The Radio Advertising Bureau (RAB) is to introduce network programming for the first time to help commercial radio fight the BBC and encourage more national advertisers to use the medium.
The news comes as media buyers are warning that radio’s share of national advertising will slip from seven per cent this year due to decreased spending from major advertisers and a less buoyant market. The RAB believes that its new focus will help to protect what radio has already achieved and increase its hold on the market.
The new strategy, which is being overseen by RAB chief executive Douglas McArthur, has been developed following the success of UK Radio Aid, which involved the major radio groups broadcasting a day of special programming to raise money for the Asian tsunami.
The RAB’s ideas include linking with television for a cross-platform game show, a mid-week entertainment show and an adult contemporary music programme.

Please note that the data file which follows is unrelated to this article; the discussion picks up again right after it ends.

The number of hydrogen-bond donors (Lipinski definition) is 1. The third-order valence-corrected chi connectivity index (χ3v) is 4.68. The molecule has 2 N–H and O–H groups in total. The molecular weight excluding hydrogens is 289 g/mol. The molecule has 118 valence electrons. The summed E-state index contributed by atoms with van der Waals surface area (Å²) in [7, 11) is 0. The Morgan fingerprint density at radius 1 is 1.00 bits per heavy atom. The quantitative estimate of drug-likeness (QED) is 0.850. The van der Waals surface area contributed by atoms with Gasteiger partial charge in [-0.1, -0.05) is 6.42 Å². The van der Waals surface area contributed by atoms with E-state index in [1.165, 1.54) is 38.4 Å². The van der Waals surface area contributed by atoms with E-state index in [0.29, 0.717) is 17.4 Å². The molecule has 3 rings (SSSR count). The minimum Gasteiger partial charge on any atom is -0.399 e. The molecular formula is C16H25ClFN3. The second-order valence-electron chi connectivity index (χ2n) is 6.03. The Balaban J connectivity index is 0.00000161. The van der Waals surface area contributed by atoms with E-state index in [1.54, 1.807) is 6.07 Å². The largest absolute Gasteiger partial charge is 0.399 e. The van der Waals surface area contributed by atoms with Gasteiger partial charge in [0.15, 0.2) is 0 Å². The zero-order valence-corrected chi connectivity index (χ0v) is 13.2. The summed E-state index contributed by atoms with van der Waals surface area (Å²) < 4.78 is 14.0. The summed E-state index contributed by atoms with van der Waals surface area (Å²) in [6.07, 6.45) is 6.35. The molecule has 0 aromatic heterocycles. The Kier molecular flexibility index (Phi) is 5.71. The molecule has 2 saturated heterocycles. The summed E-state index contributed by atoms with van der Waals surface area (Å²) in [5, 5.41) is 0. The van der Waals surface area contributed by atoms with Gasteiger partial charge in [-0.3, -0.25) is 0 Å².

McArthur says he has also spoken to programme chiefs about clearing weekend schedules for a “radio event” that could offer sponsorship opportunities.
The RAB is also proposing that commercial radio stations set up a single music download service instead of each radio group running individual schemes, and McArthur claims he is close to getting all of the radio groups back into one network chart. EMAP left the Network Chart, now called Hit40UK, in 2002 after it decided to launch a Smash Hits!-branded chart.
McArthur is keen to point out that the RAB will act as a catalyst for the projects and will not be directly involved. The organisation will also remain dedicated to its core business of promoting radio and educating advertisers and agencies of its potential.